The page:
Οn Thursday, December 16, 2021, an important find came to light in the agora of ancient Epidaurus. A very good quality life-size marble female statue. The statue was found intact, with the exception of the arms, which would have been additional, and the head, which had probably broken during its fall.
The Ministry of Culture and Sports announced that after the end of this year’s excavation period and following the recent heavy rain, a small section of the statue’s back was revealed in that part of the enclosure where work have not yet been conducted on deeper layers. In consultation with Head of the Argolis Ephorate of Antiquities Alkistis Papadimitriou and her staff, the area was immediately excavated under the supervision of the Ephorate’s civil engineer Ev. Kazolia and the site’s excavator V. Lambrinoudakis.
The statue depicts a woman wearing a full length chiton and a himation. The himation was fastened to the left shoulder and arm, from where it hung in rich folds. One end of it folded round the back under the right armpit and was draped at an angle over the left shoulder. In place of the right arm, surfaces that retain the joins from additional parts show that the figure was making a gesture of discovery, i.e. lifting the mantle with the right hand outwards and upwards, typical of married women in antiquity and a characteristic gesture of Hygeia, goddess of Health, the wife or daughter of Asclepius. A first assessment places the work in imperial Roman times. The statue was transferred to a warehouse in the Asclepieion for storage, cleaning and conservation.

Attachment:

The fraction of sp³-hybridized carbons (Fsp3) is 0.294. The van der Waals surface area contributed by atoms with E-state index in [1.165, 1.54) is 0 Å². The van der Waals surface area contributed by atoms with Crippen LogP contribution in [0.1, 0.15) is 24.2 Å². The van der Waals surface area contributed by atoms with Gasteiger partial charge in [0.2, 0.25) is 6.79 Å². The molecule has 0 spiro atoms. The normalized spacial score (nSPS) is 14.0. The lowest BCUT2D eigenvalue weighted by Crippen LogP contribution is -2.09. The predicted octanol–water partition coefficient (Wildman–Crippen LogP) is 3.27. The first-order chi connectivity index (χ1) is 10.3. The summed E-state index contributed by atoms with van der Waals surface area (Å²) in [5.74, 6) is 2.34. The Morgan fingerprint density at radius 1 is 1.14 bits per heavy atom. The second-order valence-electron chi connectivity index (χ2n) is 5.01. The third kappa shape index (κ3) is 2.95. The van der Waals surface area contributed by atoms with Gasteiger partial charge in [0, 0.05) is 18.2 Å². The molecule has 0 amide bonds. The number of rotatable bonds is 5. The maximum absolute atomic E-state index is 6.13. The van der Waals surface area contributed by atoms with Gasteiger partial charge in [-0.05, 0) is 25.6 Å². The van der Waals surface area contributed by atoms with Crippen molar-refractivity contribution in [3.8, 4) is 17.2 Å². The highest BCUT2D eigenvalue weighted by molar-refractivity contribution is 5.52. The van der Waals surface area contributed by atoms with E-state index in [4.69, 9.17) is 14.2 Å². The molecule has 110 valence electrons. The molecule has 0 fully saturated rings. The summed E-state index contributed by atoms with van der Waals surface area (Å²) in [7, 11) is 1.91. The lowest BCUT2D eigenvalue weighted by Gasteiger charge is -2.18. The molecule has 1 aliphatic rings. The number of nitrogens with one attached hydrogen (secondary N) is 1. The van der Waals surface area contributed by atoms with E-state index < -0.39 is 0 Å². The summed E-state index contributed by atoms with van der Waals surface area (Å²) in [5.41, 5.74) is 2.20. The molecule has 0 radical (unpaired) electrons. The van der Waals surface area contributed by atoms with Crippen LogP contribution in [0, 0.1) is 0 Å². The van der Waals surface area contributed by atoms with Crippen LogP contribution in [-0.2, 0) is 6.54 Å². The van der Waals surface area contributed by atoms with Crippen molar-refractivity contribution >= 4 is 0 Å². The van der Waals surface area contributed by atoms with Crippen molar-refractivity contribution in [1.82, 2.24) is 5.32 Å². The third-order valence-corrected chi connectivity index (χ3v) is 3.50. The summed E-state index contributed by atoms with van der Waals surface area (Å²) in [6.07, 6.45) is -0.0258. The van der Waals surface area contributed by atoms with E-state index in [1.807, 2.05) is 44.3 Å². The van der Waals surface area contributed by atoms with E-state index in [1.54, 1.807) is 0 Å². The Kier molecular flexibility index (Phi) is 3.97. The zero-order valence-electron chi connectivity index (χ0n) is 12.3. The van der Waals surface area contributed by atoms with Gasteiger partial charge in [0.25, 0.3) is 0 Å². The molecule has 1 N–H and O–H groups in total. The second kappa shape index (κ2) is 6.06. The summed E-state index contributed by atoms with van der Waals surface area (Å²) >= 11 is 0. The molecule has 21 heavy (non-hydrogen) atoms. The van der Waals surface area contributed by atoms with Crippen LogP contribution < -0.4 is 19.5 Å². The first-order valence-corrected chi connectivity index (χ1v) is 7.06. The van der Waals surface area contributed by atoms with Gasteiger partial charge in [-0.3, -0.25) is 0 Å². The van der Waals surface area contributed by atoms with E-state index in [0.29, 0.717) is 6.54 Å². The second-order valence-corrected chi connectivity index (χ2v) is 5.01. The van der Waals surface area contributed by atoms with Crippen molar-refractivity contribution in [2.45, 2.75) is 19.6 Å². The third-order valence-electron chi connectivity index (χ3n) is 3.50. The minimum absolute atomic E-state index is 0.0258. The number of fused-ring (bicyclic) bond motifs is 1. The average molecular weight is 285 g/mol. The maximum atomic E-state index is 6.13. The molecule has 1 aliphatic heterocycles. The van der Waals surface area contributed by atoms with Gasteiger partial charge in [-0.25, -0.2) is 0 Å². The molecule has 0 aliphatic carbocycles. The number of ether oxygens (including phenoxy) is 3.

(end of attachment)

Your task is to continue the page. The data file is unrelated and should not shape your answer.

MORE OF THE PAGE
A systematic excavation has been conducted at the site since 2015 by a research team from the University of Athens with the financial support of the Ioannis S. Latsis Public Benefit Foundation. Near the ancient city’s theatre (today’s “small theatre of Epidaurus”), situated in the ancient agora, an important fountain building has been unearthed, with an adjacent enclosure of the 4th c. BC which in Roman times acquired a new appearance with the addition of a portico to the west and a vaulted building on the north side. Evidence has emerged leading to the identification of this complex with the sanctuary of Asclepius in the city of Epidaurus as mentioned by Pausanias.